There are also more practical reasons why the style of these latterly-modern paper funerary objects observe traditional custom. While China may now vaunt the rule of law in its public life, the netherworld has always been a confusing maze of regulations and spectral specifications. While illegal dwellings and lawless constructions are policed in the burgeoning conurbations of China’s cities in the sun, or Yang, in the darkling world, 陰間, all buildings must conform to traditional codes of practice, and eschew the blandishments of steel and cement. Those ghosts who attempt to import a modernist, or, heaven forfend, a slice of post-modern architecture into the necropolis will be banned from residency. Just so, the guides to the afterlife, famed fictional characters like the Monkey King 孫猴王, the Buddhist priest Xuan Zang 唐僧 and Pigsy 豬八戒, all of whom feature in the traditional novel Journey to the West 西遊記 not to mention the Eight Immortals, or the Cow-head Horse-faced Ones 牛頭馬面, always appear dressed in traditional costume. They are forbidden from following the transient fashions of the day, for to do so would corrupt their identity and lose them their jobs and stipends. And if the dead have the temerity to dress in modern fabrics such as polyester or nylon when they go to meet their ancestors, they will forever be subjected to derision.
Cleaving to perceived traditions accounts for one aspect of ‘Yin & Yang’; an acceptance and melding of the new with the old expresses another. For the sake of custom the creators of ritual funerary objects readily reach an accommodation with the changing face of the new. The ancestors are not so picky when it comes to their descendants appearing in the underworld bearing the signs of worldly success or in the company of the creature comforts they knew when alive. Thus, there is also room in the afterlife for a modern, hybrid materiality. After all, death is not the end; it is rather a further realisation of life; the dead have busy schedules and require all the conveniences that modern life may offer. The furnishings of the garish tower-like pavilions can accommodate refrigerators, colour TVs, calculators, and microwave ovens; and their owners (and here a male dominant view determines Liu Bo’s creations) can enjoy the company of barmaids (the notorious ‘three do’s girls’, 三陪小姐: do drink, do eat, do sleep with their clients), waiters and various other supernumerary figures, including sex companions (both male and female) who are always positioned at the back of the house, ‘out of sight’ 見不得人.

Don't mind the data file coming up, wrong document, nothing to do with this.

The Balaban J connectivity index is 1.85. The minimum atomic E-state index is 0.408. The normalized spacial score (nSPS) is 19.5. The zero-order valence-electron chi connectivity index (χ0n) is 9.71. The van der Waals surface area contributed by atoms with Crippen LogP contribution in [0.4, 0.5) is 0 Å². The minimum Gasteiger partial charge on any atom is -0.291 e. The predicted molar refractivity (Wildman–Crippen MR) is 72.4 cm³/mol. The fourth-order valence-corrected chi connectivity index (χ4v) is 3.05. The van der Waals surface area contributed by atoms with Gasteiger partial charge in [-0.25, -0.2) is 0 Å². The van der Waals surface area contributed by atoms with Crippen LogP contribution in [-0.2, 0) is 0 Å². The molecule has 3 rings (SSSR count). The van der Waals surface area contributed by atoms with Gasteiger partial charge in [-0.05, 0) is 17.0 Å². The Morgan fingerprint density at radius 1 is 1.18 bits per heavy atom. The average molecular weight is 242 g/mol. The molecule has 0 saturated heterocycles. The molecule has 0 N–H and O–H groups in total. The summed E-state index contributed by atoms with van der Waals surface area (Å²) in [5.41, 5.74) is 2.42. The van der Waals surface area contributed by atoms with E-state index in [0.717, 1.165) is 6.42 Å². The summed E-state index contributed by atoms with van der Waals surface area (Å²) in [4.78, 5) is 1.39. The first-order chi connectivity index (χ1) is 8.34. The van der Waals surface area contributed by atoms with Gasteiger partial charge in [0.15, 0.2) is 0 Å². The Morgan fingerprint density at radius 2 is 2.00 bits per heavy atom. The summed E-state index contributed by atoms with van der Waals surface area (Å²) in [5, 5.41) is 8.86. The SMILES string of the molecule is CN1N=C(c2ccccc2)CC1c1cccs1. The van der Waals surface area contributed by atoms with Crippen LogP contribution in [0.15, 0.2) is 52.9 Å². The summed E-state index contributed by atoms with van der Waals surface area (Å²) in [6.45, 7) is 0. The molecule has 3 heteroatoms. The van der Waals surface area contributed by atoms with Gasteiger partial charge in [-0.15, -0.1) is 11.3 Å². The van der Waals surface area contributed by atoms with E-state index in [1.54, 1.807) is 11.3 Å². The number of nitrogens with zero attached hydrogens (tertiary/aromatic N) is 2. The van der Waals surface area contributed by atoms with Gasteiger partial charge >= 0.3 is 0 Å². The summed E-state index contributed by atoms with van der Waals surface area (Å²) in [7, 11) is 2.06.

As in boom-time China, its spectral refraction is just as busy, the clamour and activities of the ‘great majority’ sweep the deceased up in a whirl of activity. First, their representative 領主 — always crafted wearing modern dress (after all, even the Central Committee of the Communist Party took to wearing Western suits in the 1980s) — has to be interviewed by the King of the Dead 閻王 to learn of the deceased’s fate. Then one must pay respects to the lord of the city 城隍, and after that there are all the ancestors to meet, as well as an endless round of banquets to attend (the food itself deriving olfactory substance from offerings made by the living). All such outings must be undertaken using traditional palanquins or buggies. Other, less formal, socialising permits the use of modern vehicles, and even chauffeurs. The vehicles are all themselves amalgams of old-fashioned jeeps and sedans, half remembered from commercial the heyday of the 1940s, before the Communist revolution. Nowadays, however, Audis, Benzes and even China’s own Red Flag limos are making a fleeting appearance at funerals before being consigned to the their own fiery fate.
On the paper trail that fuses the living with the dead, money is essential, in any and all of its permutations. It costs to paper over the divide with the next world, and life on the other side never comes cheap. The ‘squeeze’ is always being put on people, regardless of how they might want to live their afterlife, and with money issued by the Bank of Hell (printed in Kunming, but universally valid), credit facilities, ATMs and stocks and bonds, the dead can gamble on a futures market that truly provides unimagined, and limitless, possibilities.
Death is truly the ultimate Other, for in death everyone really can be different, in exactly the same way. Yet in recent years the Chinese authorities have attempted to curb revived funerary traditions. They have encouraged virtual and online cemeteries and funerals where, for a modest sum, the grieving family can buy an eternal ether-plot for the deceased and offer up paper money, incense, food and candles without depleting anything but electronic resources. The economic appeal of this necro-netopia is obvious for, according to 2002 official statistics, 16.2 billion yuan (US$2 billion) is annually spent on funerals and paying respects to ancestors in China.
This installation, unveiled in March 2003, coincides with the Qingming Festival, a time when the boundary between the world of light and dark, the quick and the dead, is blurred, and the most existential of fusions is possible. Through it we offer a visually rich and purposefully naïve meditation on what it is to be living in the Yang but only ever a breath away from our inescapable fusion with the Yin.
Synergies, edited by Howard Morphy and Nigel Lendon, The Australian National University, 2003, pp.5-8.